The Osborne Association


We are pleased to announce the acceptance of Osborne’s written submission to the United Nations’ Committee on the Rights of the Child!  The submission illuminates the magnitude of parental incarceration in the U.S. and is now available on the Committee’s website at http://www2.ohchr.org/english/bodies/crc/discussion2011_submissions.htm, and also follows below.

According to the UN’s website, the Committee on the Rights of the Child (CRC) is the body of independent experts that monitors implementation of the Convention on the Rights of the Child by its State parties. All States parties are obliged to submit regular reports to the Committee on how the rights are being implemented. The Committee meets in Geneva and normally holds three sessions per year consisting of a three-week plenary and a one-week pre-sessional working group, and also publishes its interpretation of the content of human rights provisions, known as general comments on thematic issues, and organizes days of general discussion.  For more information about the work of the Committee on the Rights of the Child, click here.

Submission to the United Nations Committee on the Rights of the Child for the Day of General Discussion on Children of Incarcerated Parents

Introduction
This submission is made by the Osborne Association’s New York Initiative for Children of Incarcerated Parents and The Committee for Hispanic Children and Families, Inc. on behalf of children of incarcerated parents and in support of the Convention on the Rights of the Child, which the United States has signed, but not yet ratified.[1] Since 2006, we and our government and community-based partners in New York have focused on achieving policy and practice change to uphold the rights of children of incarcerated parents.[2] For this submission, we focus on the priority areas identified by the Committee on the Rights of the Child, and provide five key recommendations (see Annex) which have international relevance for transforming criminal justice and children’s service systems to safeguard the rights and well-being of children around the globe.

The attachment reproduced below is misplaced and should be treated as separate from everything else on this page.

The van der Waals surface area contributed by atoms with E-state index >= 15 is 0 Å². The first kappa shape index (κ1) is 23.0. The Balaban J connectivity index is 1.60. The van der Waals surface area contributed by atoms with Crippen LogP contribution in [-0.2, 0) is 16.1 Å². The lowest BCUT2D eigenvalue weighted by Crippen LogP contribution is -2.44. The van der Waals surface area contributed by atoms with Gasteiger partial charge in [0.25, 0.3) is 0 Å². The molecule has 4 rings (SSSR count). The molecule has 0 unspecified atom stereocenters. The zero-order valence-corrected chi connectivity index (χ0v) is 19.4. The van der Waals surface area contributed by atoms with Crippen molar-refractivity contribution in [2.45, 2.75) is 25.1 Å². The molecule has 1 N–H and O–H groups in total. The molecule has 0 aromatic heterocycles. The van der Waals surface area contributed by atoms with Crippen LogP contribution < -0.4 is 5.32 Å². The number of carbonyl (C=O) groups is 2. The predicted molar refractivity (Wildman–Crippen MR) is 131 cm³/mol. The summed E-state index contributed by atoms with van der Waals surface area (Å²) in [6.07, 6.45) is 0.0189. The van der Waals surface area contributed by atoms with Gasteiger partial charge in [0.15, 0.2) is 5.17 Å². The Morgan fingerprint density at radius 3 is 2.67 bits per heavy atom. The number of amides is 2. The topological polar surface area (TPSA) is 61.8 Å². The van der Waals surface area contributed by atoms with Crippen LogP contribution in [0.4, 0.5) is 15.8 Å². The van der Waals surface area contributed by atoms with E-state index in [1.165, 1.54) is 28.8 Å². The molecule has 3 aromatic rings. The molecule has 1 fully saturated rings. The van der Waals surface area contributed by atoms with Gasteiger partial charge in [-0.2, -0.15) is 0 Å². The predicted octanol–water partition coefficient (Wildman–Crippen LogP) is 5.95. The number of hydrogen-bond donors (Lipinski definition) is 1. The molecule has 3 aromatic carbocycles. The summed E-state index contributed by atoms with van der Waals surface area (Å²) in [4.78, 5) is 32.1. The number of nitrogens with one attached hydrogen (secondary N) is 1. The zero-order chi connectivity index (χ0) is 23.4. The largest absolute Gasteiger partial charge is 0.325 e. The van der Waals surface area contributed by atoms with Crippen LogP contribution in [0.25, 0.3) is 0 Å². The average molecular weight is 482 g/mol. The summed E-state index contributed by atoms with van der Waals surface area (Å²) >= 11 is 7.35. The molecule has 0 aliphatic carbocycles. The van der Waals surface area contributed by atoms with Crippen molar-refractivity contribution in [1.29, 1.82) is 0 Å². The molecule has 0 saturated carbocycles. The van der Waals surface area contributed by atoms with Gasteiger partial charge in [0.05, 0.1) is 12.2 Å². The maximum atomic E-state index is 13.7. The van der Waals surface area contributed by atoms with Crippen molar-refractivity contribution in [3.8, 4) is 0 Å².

Scale of Incarceration in the United States and New York
The U.S. leads the world in incarceration, with an incarceration rate of 762 per 100,000—five to eight times that of other industrialized countries.[3] Of the 2.3 million people in jails or prisons (most of whom are Black and Latino), more than 1.2 million men and women (54%) are parents of children under age 18.[4] This translates into one in every 28 children having an incarcerated parent, compared to 1 in 125 just 25 years ago.[5] Today, 1 in 9 African American children (11.4%), 1 in 28 Hispanic children (3.5%) and 1 in 57 white children (1.8%) have an incarcerated parent.[6] Furthermore, a Black boy born in 2001 has a 1 in 3 chance of going to prison in his lifetime; a Latino boy a 1 in 6 chance; and a white boy a 1 in 17 chance. A Black girl born in 2001 has a 1 in 17 chance of going to prison in her lifetime; a Latino girl a 1 in 45 chance; and a White girl a 1 in 111 chance.[7]

New York alone is home to an estimated 105,000 children of incarcerated parents; only an estimate is available because of the invisibility of this issue and the lack of responsibility of any single agency for the well-being of these children.[8]

Impact of Parental Incarceration: Children’s Experiences
Children of incarcerated parents are an overlooked population. Unintended victims of their parents’ choices, they tend to live in high-risk environments and experience a host of consequences, from the emotional and psychological trauma of separation, increased family and residential instability, developmental challenges, and a greater likelihood to be exposed to extreme poverty.[9] Risk factors among children of incarcerated parents operate along two pathways: parental problems that existed prior to and may have contributed to the parent’s incarceration (e.g. addiction, mental health, domestic violence), and problems introduced as a result of the parent’s incarceration (i.e. family and school disruption, trauma, grief, stigma).[10] Yet, there is no single story that best describes what it is like for a child to have a parent who is incarcerated—experiences are diverse and so are the risk and protective factors, and thus, the outcomes as well.